To begin with, all journalists were greeted with "organic press totes" from a new company called IdBids. They launched eco-friendly toys at the Fair, all meant to "teach children iddy biddy steps make a biggie big difference in keeping our Earth happy, healthy and green." Carrying their tote around put me in a good mood from the get go. Here's a list of other items that made me happy (yes, most of them are painted, and all of the following information is directly from the companies but a girl has to trust what she trusts):
Bamboo Collection from HaPe International. Cute bamboo dominoes! And excellent soon-to-be-launched E-Racer cars, also made of bamboo. I absolutely want some of their Anamalz, adorable poseable animals made out of organic maple.
Pretty much anything from Plan Toys, including their Dollhouse and City, is to die for. It's all so clean and sleek and beautiful and the details are charming. In their kitchen offerings, the fridge actually makes ice (little white wood cubes). And their new tea party set includes the cutest wooden tea bags. They say their stuff has been eco friendly since 1981. It's made in Thailand with preservative-free aging rubberwood trees that no longer produce enough latex to thrive in the environment. Formerly these trees would have been burned into charcoal (releasing CO2) and instead they make it into toys. They use only non-formaldehyde glue and water-based, nontoxic soy ink for accent color. We do already have a few of their things and, for future birthdays, I'd like more.
Any and all of Haba's wood toys are welcome chez me for a play date. We have plenty already. They had a big sign up in their Toy Fair booth display that read "NO LEAD PAINT!" They had a number of new beechwood puzzles, plus great blocks in all shapes and colors.
The last three companies I mentioned aren't American. That's par for the course these days, unfortunately. Which is why I'm so thrilled to be playing with Mary's Softdough, handmade by Mary herself in Oregon.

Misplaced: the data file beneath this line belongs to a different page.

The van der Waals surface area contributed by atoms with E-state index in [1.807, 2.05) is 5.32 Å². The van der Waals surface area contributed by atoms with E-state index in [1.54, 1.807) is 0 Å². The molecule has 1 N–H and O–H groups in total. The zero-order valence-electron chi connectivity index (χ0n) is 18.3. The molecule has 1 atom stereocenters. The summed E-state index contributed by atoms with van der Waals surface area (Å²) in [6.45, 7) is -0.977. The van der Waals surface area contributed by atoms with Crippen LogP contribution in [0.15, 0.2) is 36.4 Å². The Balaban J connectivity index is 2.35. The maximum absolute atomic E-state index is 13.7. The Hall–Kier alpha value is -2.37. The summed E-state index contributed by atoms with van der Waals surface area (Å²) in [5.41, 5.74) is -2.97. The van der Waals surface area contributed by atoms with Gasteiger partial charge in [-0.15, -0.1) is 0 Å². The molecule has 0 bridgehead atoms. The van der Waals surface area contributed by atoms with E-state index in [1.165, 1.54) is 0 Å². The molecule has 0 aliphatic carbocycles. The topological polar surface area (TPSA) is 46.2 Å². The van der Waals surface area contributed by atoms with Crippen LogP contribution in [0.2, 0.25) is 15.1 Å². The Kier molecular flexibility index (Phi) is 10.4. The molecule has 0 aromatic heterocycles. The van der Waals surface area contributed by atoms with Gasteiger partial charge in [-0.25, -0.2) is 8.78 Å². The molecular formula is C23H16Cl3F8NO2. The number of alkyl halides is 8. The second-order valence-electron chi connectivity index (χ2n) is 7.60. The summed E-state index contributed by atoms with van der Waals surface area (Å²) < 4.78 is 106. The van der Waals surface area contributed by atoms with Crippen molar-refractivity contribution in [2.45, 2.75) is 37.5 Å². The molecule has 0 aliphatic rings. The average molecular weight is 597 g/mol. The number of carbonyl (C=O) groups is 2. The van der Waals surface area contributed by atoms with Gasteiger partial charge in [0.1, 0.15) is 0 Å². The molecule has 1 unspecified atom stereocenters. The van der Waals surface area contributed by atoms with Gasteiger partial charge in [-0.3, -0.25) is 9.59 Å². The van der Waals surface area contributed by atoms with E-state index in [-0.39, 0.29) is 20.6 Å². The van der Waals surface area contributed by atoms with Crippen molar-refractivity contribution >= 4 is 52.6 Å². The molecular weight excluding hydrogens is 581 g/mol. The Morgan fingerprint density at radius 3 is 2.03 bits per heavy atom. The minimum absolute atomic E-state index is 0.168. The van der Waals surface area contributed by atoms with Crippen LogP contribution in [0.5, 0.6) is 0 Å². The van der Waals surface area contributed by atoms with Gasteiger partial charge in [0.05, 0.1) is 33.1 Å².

I have tried to make my own play dough (it is possible) to ensure it's as nontoxic as can be. The results are crumbly and lackluster in the color department. Mary's is bright as can be, softer and moister than conventional play dough and the ingredient list is short and sweet basically what I was using at home. The flour isn't organic (you're not supposed to be eating it, of course) but it is unbleached. In her scented dough category, most of the fragrances are natural. The synthetic ones are pretty easily figured out lemon occurs in nature so is natural, bubble gum doesn't so is synthetic. I already have the dough at home but stopped by the booth to meet Mary. I'm glad I did.
These are just some of my highlights. Going to the fair horrified me in the way I thought it might - there is just SO MUCH plastic crap and sit-on-your-butt to play with it electronics. But it also, as you can tell, lifted my spirits, and derailed me from feeling like I had to have a house with no toys. I wasn't really going to do that to my daughter. (Don't worry. I'm not that crazy.)
Send me links to "good" toys when and if you find them. I'm starting to compile my own feel-good database.
Meanwhile, it's time to go roll out more Softdough.